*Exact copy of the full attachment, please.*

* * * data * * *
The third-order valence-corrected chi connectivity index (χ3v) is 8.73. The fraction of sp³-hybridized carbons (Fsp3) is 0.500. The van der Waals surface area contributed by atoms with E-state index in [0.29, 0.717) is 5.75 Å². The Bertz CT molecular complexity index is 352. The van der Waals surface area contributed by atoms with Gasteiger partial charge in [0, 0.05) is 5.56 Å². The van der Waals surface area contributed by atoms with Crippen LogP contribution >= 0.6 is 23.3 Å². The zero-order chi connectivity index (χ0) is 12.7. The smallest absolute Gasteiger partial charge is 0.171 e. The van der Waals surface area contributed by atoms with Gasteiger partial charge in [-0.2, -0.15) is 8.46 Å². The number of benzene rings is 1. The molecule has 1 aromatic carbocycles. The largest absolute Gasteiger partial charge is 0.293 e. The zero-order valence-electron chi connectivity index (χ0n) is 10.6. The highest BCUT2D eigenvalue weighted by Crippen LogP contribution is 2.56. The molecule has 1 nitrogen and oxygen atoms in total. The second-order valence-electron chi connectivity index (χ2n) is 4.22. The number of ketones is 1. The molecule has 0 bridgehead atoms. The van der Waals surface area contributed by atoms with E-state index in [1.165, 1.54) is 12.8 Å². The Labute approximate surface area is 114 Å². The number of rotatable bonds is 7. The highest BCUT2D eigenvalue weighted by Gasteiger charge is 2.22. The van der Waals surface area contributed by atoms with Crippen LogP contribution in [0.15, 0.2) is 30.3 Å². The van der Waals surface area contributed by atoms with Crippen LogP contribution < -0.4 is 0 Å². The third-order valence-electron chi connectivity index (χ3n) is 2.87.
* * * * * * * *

The third-order valence-corrected chi connectivity index (χ3v) is 8.73. The fraction of sp³-hybridized carbons (Fsp3) is 0.500. The van der Waals surface area contributed by atoms with E-state index in [0.29, 0.717) is 5.75 Å². The Bertz CT molecular complexity index is 352. The van der Waals surface area contributed by atoms with Gasteiger partial charge in [0, 0.05) is 5.56 Å². The van der Waals surface area contributed by atoms with Crippen LogP contribution >= 0.6 is 23.3 Å². The zero-order chi connectivity index (χ0) is 12.7. The smallest absolute Gasteiger partial charge is 0.171 e. The van der Waals surface area contributed by atoms with Gasteiger partial charge in [-0.2, -0.15) is 8.46 Å². The number of benzene rings is 1. The molecule has 1 aromatic carbocycles. The largest absolute Gasteiger partial charge is 0.293 e. The zero-order valence-electron chi connectivity index (χ0n) is 10.6. The highest BCUT2D eigenvalue weighted by Crippen LogP contribution is 2.56. The molecule has 1 nitrogen and oxygen atoms in total. The second-order valence-electron chi connectivity index (χ2n) is 4.22. The number of ketones is 1. The molecule has 0 bridgehead atoms. The van der Waals surface area contributed by atoms with E-state index in [1.165, 1.54) is 12.8 Å². The Labute approximate surface area is 114 Å². The number of rotatable bonds is 7. The highest BCUT2D eigenvalue weighted by Gasteiger charge is 2.22. The van der Waals surface area contributed by atoms with Crippen LogP contribution in [0.15, 0.2) is 30.3 Å². The van der Waals surface area contributed by atoms with Crippen LogP contribution < -0.4 is 0 Å². The third-order valence-electron chi connectivity index (χ3n) is 2.87.